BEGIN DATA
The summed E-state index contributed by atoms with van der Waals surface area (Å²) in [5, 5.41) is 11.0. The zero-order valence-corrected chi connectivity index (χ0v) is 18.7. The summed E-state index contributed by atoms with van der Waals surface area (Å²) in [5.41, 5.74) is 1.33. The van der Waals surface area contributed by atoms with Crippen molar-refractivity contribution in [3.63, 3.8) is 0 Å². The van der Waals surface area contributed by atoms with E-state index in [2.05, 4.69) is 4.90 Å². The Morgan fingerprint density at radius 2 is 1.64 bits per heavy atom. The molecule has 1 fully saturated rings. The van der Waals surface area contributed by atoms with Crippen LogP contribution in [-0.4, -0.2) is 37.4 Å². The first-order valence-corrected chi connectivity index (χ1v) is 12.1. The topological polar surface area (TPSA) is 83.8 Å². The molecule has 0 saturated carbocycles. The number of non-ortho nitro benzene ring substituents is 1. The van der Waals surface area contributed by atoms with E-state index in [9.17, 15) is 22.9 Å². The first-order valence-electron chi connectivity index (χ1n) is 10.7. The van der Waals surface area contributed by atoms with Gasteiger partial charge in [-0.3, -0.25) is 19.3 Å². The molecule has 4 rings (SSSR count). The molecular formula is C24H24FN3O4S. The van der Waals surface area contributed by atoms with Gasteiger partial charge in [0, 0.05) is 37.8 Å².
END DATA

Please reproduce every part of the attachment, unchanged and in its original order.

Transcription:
The summed E-state index contributed by atoms with van der Waals surface area (Å²) in [5, 5.41) is 11.0. The zero-order valence-corrected chi connectivity index (χ0v) is 18.7. The summed E-state index contributed by atoms with van der Waals surface area (Å²) in [5.41, 5.74) is 1.33. The van der Waals surface area contributed by atoms with Crippen molar-refractivity contribution in [3.63, 3.8) is 0 Å². The van der Waals surface area contributed by atoms with E-state index in [2.05, 4.69) is 4.90 Å². The Morgan fingerprint density at radius 2 is 1.64 bits per heavy atom. The molecule has 1 fully saturated rings. The van der Waals surface area contributed by atoms with Crippen LogP contribution in [-0.4, -0.2) is 37.4 Å². The first-order valence-corrected chi connectivity index (χ1v) is 12.1. The topological polar surface area (TPSA) is 83.8 Å². The molecule has 0 saturated carbocycles. The number of non-ortho nitro benzene ring substituents is 1. The van der Waals surface area contributed by atoms with E-state index in [9.17, 15) is 22.9 Å². The first-order valence-electron chi connectivity index (χ1n) is 10.7. The van der Waals surface area contributed by atoms with Gasteiger partial charge in [-0.3, -0.25) is 19.3 Å². The molecule has 4 rings (SSSR count). The molecular formula is C24H24FN3O4S. The van der Waals surface area contributed by atoms with Gasteiger partial charge in [0, 0.05) is 37.8 Å².